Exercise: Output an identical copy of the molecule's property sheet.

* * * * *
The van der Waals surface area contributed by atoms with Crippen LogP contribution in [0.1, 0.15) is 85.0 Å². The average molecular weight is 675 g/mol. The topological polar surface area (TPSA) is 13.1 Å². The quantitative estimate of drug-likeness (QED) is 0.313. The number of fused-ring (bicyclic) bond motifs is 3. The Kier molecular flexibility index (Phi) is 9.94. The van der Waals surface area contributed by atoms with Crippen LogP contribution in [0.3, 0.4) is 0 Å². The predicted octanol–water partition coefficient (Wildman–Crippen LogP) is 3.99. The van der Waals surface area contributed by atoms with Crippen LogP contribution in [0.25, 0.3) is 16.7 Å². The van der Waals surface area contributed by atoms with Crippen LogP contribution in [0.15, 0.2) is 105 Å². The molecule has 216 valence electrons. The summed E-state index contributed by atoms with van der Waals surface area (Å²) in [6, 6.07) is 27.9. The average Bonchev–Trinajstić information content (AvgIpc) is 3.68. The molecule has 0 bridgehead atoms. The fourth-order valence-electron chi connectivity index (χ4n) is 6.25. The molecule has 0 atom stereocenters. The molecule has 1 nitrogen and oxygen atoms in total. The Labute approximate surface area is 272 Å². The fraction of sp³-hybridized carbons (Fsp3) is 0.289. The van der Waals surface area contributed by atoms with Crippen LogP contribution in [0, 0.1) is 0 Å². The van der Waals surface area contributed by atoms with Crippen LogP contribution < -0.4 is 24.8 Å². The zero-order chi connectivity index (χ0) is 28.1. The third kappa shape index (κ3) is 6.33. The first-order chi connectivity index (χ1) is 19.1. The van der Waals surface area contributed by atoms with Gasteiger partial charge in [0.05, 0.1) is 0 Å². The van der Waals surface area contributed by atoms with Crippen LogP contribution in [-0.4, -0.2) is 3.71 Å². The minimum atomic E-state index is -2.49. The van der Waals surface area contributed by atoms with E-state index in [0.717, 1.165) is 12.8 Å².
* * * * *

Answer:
The van der Waals surface area contributed by atoms with Crippen LogP contribution in [0.1, 0.15) is 85.0 Å². The average molecular weight is 675 g/mol. The topological polar surface area (TPSA) is 13.1 Å². The quantitative estimate of drug-likeness (QED) is 0.313. The number of fused-ring (bicyclic) bond motifs is 3. The Kier molecular flexibility index (Phi) is 9.94. The van der Waals surface area contributed by atoms with Crippen LogP contribution in [0.3, 0.4) is 0 Å². The predicted octanol–water partition coefficient (Wildman–Crippen LogP) is 3.99. The van der Waals surface area contributed by atoms with Crippen LogP contribution in [0.25, 0.3) is 16.7 Å². The van der Waals surface area contributed by atoms with Crippen LogP contribution in [0.15, 0.2) is 105 Å². The molecule has 216 valence electrons. The summed E-state index contributed by atoms with van der Waals surface area (Å²) in [6, 6.07) is 27.9. The average Bonchev–Trinajstić information content (AvgIpc) is 3.68. The molecule has 0 bridgehead atoms. The fourth-order valence-electron chi connectivity index (χ4n) is 6.25. The molecule has 0 atom stereocenters. The molecule has 1 nitrogen and oxygen atoms in total. The Labute approximate surface area is 272 Å². The fraction of sp³-hybridized carbons (Fsp3) is 0.289. The van der Waals surface area contributed by atoms with Crippen LogP contribution in [0, 0.1) is 0 Å². The van der Waals surface area contributed by atoms with Crippen LogP contribution < -0.4 is 24.8 Å². The zero-order chi connectivity index (χ0) is 28.1. The third kappa shape index (κ3) is 6.33. The first-order chi connectivity index (χ1) is 19.1. The van der Waals surface area contributed by atoms with Gasteiger partial charge in [0.05, 0.1) is 0 Å². The van der Waals surface area contributed by atoms with Crippen LogP contribution in [-0.4, -0.2) is 3.71 Å². The minimum atomic E-state index is -2.49. The van der Waals surface area contributed by atoms with E-state index in [0.717, 1.165) is 12.8 Å².